By Ruzanna Stepanian
Armenian state regulators are expected to allow a 40 percent increase in the price of drinking water sought by a French company that has been chosen to manage Yerevan’s water and sewerage network.
The Veolia Eau utility says the measure is essential for the success of its plan to upgrade the obsolete and notoriously inefficient network and improve the difficult situation with water supplies in the Armenian capital.
The Public Service Regulatory Commission was due to consider on Friday its request to raise the price from 125 drams to 173 drams (40 U.S. cents) per cubic meter of supplied water. But the state body regulating utility prices in Armenia adjourned the discussion for one month on the grounds that the French operator is still in the process of taking over the state-owned network’s management.
Still, the commission chairman, Robert Nazarian, indicated that the tariff increase will almost certainly be approved. He argued that it was a key term of a 10-year management contract signed by the Armenian government and Veolia Eau last December as a result of an international tender overseen by the World Bank.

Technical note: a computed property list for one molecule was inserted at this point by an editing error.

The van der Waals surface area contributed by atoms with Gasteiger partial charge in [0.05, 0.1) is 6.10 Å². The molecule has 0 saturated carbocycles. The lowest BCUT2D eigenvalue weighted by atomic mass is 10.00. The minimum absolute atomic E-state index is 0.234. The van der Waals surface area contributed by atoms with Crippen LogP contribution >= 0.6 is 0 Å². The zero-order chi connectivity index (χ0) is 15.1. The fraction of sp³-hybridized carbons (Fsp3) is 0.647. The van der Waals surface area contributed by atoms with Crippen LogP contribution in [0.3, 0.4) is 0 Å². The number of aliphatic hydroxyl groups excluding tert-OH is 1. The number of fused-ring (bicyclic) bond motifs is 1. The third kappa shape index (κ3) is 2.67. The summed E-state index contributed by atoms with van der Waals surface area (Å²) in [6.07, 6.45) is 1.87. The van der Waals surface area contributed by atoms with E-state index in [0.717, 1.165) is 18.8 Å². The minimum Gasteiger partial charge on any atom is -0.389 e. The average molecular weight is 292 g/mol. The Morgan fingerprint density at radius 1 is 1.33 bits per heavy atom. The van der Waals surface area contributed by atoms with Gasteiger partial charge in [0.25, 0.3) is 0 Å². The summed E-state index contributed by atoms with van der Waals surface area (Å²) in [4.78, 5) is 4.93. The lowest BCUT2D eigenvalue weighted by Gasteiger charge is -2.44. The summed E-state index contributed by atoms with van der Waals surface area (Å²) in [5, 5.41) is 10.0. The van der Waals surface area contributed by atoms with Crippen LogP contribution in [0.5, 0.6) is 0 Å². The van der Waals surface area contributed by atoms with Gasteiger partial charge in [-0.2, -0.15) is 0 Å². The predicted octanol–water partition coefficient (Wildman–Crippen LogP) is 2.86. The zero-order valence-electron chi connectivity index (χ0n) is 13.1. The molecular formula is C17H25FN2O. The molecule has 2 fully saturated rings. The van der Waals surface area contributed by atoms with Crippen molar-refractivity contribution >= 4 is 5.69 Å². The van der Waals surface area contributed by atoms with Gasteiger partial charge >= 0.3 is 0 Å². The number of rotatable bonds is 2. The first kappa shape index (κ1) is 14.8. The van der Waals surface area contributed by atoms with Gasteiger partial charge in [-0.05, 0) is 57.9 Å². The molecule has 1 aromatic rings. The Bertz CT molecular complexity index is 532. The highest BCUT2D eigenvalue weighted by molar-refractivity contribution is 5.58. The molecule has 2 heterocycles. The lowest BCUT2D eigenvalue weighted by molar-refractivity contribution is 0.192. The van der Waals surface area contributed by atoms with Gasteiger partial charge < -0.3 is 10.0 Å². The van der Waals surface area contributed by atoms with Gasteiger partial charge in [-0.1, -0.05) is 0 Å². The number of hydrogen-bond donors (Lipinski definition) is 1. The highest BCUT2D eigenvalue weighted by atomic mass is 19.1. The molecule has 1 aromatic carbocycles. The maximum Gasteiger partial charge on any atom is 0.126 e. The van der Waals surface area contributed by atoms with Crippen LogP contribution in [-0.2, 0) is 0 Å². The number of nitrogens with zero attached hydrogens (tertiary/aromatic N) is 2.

The new operator will use $20 million in World Bank loans and has pledged to invest 9 million euros ($11 million) of its own capital over the next decade to substantially reduce the Hayjur network’s enormous losses, improve the collection of fees and ensure 24-hour supplies of drinking water to the vast majority of Yerevan residents.
Many of them still have running water for only several hours a day despite past government pledges to phase out water rationing by the end of 2004. An Italian firm that ran the network from 2001-2005 under a separate $30 million program financed by the World Bank clearly failed to resolve the problem. Hayjur executives say more than 80 percent of water supplied to Yerevan from the nearby mountains still does not reach households due to the network’s leaky Soviet-era pipes.
Hayjur’s new French chief executive, Serge Popoff, described the requested tariff increase as a temporary measure. He said Veolia Eau plans to cut network losses by half within the next three years and reduce the water price to 90 drams per cubic meter as a result.
However, the chairman of the Armenian Consumers Union, a non-governmental organization, was skeptical, pointing to the previous network operator’s track record. “Extra charges are supposed to be used for upgrading the system,” Armen Poghosian told RFE/RL. “But reality is different. What we have seen so far is a foreign operator coming over here and failing to meet its commitments.”